I was about to throw out all the rejected photos (500+!), but I thought these few were a good demonstration of a tiny fraction of what I went through, so I made them into a little animation for you:
Hahaha! It’s a miracle I ever got any half-decent photos, with winds like this!
And by the way, for anyone who thinks you can’t block acrylic yarn, look at the drape of my shawl! Blocking works miracles on ALL yarn.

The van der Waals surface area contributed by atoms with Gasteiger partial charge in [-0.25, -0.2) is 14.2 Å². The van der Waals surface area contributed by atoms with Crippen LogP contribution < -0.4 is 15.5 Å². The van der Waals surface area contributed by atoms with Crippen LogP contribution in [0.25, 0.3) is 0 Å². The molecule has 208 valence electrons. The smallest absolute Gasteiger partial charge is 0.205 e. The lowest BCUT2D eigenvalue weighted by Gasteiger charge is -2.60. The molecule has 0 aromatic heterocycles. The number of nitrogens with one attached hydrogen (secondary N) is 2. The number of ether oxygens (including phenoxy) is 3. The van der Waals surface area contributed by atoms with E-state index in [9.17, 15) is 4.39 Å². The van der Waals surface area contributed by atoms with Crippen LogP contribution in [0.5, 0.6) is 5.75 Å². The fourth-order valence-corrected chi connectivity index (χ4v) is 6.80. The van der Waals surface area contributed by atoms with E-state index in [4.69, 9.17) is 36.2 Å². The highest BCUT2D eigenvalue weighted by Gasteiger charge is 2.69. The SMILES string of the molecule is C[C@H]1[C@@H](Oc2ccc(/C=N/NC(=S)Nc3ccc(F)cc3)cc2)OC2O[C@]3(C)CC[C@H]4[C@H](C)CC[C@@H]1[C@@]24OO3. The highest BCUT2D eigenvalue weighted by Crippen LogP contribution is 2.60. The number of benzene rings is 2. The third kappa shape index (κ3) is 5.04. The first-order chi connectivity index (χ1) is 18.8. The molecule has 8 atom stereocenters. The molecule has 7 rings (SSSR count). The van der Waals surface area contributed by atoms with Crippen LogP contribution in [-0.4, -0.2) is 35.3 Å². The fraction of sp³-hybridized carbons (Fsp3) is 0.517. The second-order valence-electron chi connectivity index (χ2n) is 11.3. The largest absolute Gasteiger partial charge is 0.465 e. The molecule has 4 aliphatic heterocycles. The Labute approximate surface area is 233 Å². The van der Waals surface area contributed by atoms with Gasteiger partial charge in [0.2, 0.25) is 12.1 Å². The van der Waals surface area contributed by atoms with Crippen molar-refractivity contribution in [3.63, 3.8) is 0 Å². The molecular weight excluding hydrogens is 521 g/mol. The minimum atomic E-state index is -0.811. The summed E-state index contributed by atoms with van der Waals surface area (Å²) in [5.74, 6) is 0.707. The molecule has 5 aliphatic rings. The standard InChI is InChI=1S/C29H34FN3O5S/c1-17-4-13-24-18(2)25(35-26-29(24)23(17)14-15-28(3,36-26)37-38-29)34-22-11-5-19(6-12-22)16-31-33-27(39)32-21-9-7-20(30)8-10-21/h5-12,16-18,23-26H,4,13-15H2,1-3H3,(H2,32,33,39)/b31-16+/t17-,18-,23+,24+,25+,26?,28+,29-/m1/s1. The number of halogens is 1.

Don’t forget you only have until this Sunday to take advantage of the launch week discounts on the new PlanetJune Accessories collection (details in the previous post) – and thank you so much to everyone who’s already bought some (or all) of my new designs! I hope you’ll enjoy crocheting them as much as I enjoyed designing them, and a lot more than I enjoyed modelling for them 😉